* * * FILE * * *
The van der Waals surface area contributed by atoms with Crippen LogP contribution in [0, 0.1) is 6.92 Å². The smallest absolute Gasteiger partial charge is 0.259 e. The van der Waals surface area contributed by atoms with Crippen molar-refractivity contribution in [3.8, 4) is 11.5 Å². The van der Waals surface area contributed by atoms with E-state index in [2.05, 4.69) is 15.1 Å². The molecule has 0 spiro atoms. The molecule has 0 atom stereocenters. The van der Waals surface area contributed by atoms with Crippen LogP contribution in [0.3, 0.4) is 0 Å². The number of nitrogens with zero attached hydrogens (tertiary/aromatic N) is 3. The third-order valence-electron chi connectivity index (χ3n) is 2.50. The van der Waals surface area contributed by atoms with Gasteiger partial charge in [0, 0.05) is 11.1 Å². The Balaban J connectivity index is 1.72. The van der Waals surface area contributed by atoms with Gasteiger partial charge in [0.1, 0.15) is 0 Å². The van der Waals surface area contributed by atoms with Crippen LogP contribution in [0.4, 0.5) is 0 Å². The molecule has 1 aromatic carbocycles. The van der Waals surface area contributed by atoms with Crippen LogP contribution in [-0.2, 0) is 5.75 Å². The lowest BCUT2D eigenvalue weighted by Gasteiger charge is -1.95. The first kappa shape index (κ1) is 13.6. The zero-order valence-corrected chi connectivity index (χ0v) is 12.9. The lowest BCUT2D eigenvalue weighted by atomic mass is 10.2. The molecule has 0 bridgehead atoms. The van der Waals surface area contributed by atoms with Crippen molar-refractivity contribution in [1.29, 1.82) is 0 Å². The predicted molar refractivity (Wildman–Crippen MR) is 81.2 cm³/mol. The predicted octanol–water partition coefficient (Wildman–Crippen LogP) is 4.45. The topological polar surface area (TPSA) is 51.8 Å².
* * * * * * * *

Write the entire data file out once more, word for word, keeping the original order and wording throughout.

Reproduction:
The van der Waals surface area contributed by atoms with Crippen LogP contribution in [0, 0.1) is 6.92 Å². The smallest absolute Gasteiger partial charge is 0.259 e. The van der Waals surface area contributed by atoms with Crippen molar-refractivity contribution in [3.8, 4) is 11.5 Å². The van der Waals surface area contributed by atoms with E-state index in [2.05, 4.69) is 15.1 Å². The molecule has 0 spiro atoms. The molecule has 0 atom stereocenters. The van der Waals surface area contributed by atoms with Crippen LogP contribution in [0.3, 0.4) is 0 Å². The number of nitrogens with zero attached hydrogens (tertiary/aromatic N) is 3. The third-order valence-electron chi connectivity index (χ3n) is 2.50. The van der Waals surface area contributed by atoms with Gasteiger partial charge in [0, 0.05) is 11.1 Å². The Balaban J connectivity index is 1.72. The van der Waals surface area contributed by atoms with Gasteiger partial charge in [0.1, 0.15) is 0 Å². The van der Waals surface area contributed by atoms with Crippen LogP contribution in [0.4, 0.5) is 0 Å². The molecule has 1 aromatic carbocycles. The van der Waals surface area contributed by atoms with Crippen LogP contribution in [-0.2, 0) is 5.75 Å². The lowest BCUT2D eigenvalue weighted by Gasteiger charge is -1.95. The first kappa shape index (κ1) is 13.6. The zero-order valence-corrected chi connectivity index (χ0v) is 12.9. The lowest BCUT2D eigenvalue weighted by atomic mass is 10.2. The molecule has 0 bridgehead atoms. The van der Waals surface area contributed by atoms with Crippen molar-refractivity contribution in [1.29, 1.82) is 0 Å². The predicted molar refractivity (Wildman–Crippen MR) is 81.2 cm³/mol. The predicted octanol–water partition coefficient (Wildman–Crippen LogP) is 4.45. The topological polar surface area (TPSA) is 51.8 Å².